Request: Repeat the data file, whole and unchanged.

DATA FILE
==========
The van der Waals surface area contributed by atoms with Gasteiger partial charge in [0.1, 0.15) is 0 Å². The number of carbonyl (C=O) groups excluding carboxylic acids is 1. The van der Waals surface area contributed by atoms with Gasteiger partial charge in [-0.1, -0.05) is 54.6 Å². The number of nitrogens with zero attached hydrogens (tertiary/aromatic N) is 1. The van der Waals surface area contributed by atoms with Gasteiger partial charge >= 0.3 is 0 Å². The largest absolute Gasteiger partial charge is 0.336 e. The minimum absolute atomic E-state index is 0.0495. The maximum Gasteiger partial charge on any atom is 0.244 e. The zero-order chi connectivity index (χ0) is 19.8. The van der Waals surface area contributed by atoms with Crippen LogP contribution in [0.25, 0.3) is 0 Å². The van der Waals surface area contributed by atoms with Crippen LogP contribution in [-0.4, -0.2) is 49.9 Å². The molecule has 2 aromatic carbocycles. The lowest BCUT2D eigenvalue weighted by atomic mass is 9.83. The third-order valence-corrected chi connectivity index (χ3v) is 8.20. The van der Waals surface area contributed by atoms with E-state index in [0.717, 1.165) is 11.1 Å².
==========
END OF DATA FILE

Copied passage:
The van der Waals surface area contributed by atoms with Gasteiger partial charge in [0.1, 0.15) is 0 Å². The number of carbonyl (C=O) groups excluding carboxylic acids is 1. The van der Waals surface area contributed by atoms with Gasteiger partial charge in [-0.1, -0.05) is 54.6 Å². The number of nitrogens with zero attached hydrogens (tertiary/aromatic N) is 1. The van der Waals surface area contributed by atoms with Gasteiger partial charge >= 0.3 is 0 Å². The largest absolute Gasteiger partial charge is 0.336 e. The minimum absolute atomic E-state index is 0.0495. The maximum Gasteiger partial charge on any atom is 0.244 e. The zero-order chi connectivity index (χ0) is 19.8. The van der Waals surface area contributed by atoms with Crippen LogP contribution in [0.25, 0.3) is 0 Å². The van der Waals surface area contributed by atoms with Crippen LogP contribution in [-0.4, -0.2) is 49.9 Å². The molecule has 2 aromatic carbocycles. The lowest BCUT2D eigenvalue weighted by atomic mass is 9.83. The third-order valence-corrected chi connectivity index (χ3v) is 8.20. The van der Waals surface area contributed by atoms with E-state index in [0.717, 1.165) is 11.1 Å².